In This Article Expand or collapse the "in this article" section Work/Life Balance

  • Introduction
  • Work–Life Conflict Outcomes
  • Workplace Culture and Professional Workers
  • Gender and Work–Life Balance
  • Formal and Informal Employer Arrangements in Support of Work–life Balance
  • Gendered Welfare Regimes
  • Factors Influencing Use of Policies
  • New Directions in Work–Life Balance Research

Sociology Work/Life Balance
Misun Lim, Joya Misra
  • LAST REVIEWED: 27 March 2019
  • LAST MODIFIED: 27 March 2019
  • DOI: 10.1093/obo/9780199756384-0218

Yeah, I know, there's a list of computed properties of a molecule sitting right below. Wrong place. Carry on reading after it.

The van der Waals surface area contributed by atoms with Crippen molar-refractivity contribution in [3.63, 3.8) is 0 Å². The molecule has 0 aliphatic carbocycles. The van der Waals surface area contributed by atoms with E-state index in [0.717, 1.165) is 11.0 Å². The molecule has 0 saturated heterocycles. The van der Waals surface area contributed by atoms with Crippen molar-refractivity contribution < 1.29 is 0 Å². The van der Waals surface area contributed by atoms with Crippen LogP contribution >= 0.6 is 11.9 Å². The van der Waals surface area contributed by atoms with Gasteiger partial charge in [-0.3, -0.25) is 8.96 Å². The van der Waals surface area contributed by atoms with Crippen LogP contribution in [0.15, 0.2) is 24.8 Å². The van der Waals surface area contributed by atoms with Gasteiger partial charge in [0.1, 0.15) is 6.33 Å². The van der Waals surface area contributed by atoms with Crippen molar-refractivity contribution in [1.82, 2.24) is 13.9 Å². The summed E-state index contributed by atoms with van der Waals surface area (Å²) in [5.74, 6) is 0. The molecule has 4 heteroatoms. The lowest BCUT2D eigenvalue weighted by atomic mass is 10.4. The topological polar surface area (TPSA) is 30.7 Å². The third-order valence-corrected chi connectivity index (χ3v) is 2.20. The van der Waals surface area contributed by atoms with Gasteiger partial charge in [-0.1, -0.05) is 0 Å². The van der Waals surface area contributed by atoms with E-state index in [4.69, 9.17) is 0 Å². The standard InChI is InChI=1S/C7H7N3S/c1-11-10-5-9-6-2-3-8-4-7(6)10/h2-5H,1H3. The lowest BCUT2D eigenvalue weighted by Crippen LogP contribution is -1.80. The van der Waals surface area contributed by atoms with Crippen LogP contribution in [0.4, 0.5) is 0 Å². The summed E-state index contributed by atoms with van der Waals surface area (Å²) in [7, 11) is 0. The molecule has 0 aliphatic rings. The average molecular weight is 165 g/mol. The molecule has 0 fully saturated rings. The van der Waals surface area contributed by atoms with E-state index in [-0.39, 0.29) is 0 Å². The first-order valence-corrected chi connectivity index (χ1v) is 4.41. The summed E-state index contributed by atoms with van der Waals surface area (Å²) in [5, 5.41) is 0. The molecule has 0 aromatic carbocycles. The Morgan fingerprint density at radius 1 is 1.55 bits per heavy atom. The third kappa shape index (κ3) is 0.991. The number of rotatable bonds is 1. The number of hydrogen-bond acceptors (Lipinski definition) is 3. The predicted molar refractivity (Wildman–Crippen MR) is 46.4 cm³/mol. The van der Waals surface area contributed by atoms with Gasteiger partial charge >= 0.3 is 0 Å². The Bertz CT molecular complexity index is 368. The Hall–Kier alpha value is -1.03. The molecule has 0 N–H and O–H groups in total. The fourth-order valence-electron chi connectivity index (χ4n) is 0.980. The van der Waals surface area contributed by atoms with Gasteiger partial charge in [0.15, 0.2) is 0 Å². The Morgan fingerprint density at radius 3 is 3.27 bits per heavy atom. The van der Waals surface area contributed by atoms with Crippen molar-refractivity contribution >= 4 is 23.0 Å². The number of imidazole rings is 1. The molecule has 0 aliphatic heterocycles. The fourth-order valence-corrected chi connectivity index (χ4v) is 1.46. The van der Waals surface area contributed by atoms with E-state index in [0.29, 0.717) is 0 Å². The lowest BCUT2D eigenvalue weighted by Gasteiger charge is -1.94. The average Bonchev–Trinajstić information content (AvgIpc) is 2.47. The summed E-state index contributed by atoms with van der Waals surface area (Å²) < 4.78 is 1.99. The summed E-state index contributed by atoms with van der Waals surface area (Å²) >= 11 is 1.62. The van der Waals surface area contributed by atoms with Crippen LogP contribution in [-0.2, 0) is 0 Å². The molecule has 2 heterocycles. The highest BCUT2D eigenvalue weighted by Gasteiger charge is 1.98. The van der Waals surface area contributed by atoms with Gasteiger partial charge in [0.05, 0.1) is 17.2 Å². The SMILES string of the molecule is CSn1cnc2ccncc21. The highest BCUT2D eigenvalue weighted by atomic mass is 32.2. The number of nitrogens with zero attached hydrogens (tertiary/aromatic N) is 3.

There are many different ways to define work–life balance. Some scholars emphasize that work–life balance requires balancing demands of both paid work and family responsibilities or maximizing satisfaction by minimizing conflict between paid work and family responsibilities. Others view work–life balance as encompassing the way that boundaries blur between work, family, and leisure time. In attempting to address work–life balance, workers are generally trying to preserve both quality of life, and potential for career advancements, while employers are trying to preserve high productivity and reduce worker turnover. Although the term “work–life balance” is widely used, alternative terms are also employed, such as work–family balance, work–life integration, work–life harmonization, or work–life articulation. Research on attempts to manage paid work along with family and other parts of life has been carried out for decades. Yet this scholarship has exploded in the last two decades, particularly as middle-class women have increased their workforce participation, but also work is being carried out during nonstandard hours, technology is creating more permeability between work and home, and union protections have been weakened. Work–life balance efforts may lead to poor-quality jobs in terms of earnings, job security, working time and promotion opportunities, rather than long-term quality employment over the life course that allows for leisure and family time. Research on work–life balance should take structural, rather than individual approaches, to consider workplace cultures, including by occupation and gender inequality, and recognize the different assumptions underlying policies aimed at addressing work–life balance.